Nationwide, 6.3 percent of mortgages were in some state of delinquency in September — up from 3.8 percent a year earlier, according to the property analytics provider.

While not spiking yet, mortgage delinquency rates across the country remain significantly higher than they were during the same period last year.

Nationwide, 6.3 percent of mortgages were in some state of delinquency in September, up from 3.8 percent a year earlier but down from 6.6 percent in August, according to the latest data from property analytics provider CoreLogic. Serious delinquencies (mortgage payments late by more than 90 days) experienced the biggest spike, rising to 4.2 percent from 1.3 percent last year.

Delinquencies of more than 30 days and between 60 and 89 days experienced less drastic spikes but remain high nationwide, according to the analysis. Foreclosures, meanwhile, fell to 0.3 percent from 0.4 percent due in part to government forbearance programs that have helped keep late-paying homeowners from losing their properties.

“High home equity balances and structural protections put in place as a result of the Great Recession contributed to surviving this test,” CoreLogic CEO Frank Martell said in a statement. “Housing demand remains strong, and rates low, which provides optimism that the housing market will continue to be a bright spot in this COVID-ravaged economy.”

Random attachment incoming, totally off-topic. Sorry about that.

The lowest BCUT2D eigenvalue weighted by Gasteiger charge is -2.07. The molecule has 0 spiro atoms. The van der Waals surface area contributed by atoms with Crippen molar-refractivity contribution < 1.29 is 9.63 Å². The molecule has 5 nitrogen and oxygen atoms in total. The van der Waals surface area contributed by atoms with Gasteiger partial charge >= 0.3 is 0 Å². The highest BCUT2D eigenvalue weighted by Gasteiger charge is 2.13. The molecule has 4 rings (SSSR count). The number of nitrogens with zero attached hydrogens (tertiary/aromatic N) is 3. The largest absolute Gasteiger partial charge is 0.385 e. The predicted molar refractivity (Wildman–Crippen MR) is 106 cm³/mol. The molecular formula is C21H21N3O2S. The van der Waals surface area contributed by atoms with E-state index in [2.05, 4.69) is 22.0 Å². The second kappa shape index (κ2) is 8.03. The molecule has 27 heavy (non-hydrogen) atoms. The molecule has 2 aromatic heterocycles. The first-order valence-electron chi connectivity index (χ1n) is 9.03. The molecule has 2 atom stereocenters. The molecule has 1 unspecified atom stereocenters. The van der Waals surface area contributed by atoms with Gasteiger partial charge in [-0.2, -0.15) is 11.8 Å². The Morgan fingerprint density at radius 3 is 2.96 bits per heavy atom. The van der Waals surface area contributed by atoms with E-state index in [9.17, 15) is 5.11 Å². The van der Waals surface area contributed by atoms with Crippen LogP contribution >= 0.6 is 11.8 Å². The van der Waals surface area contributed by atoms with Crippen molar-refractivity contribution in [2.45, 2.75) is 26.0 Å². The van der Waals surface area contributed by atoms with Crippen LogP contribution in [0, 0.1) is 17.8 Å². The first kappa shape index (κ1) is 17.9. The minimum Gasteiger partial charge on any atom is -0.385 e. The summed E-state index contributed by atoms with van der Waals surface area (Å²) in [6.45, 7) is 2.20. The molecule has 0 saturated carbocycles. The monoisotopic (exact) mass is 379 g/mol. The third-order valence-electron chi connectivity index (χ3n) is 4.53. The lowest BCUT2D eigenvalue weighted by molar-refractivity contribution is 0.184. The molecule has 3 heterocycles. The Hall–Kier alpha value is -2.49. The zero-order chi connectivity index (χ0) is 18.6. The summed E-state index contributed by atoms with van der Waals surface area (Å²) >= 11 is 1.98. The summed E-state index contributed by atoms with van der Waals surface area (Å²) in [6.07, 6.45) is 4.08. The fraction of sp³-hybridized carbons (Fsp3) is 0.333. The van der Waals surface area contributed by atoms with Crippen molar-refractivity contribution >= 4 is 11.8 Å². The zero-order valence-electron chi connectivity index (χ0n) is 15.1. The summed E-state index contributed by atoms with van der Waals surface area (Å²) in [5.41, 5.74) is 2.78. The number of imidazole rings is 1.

While short of a crises, the numbers indicate homeowners continue to be impacted by pandemic-induced shutdowns and could struggle to make up lost payments in the months to come — especially when forbearance programs expire.

States that rely on tourism and entertainment saw the biggest rates of unemployment and, subsequently, the biggest increases in delinquency rates. Nevada, Hawaii and Florida saw increases of 4.9, 4.7 and 4 percentage points, respectively.

At the moment, a combination of home value growth, government programs and earlier bank restrictions on high-risk borrowers is keeping most people afloat even as the pandemic creates a crisis of unemployment. But as CoreLogic’s analysts predict, the after-effects of the closures that started in the spring could be felt for years, particularly if missed payments add up for more than a month.

“Our analysis of CoreLogic public records shows that more than one-half of all home mortgage loans created since the onset of the pandemic have been no-cash-out refinance,” Dr. Frank Nothaft, chief economist at CoreLogic, said in a statement. “By reducing their mortgage rate with these types of loans, homeowners have been lowering both their interest expense and risk of delinquency.”

Email Veronika Bondarenko

CoreLogic
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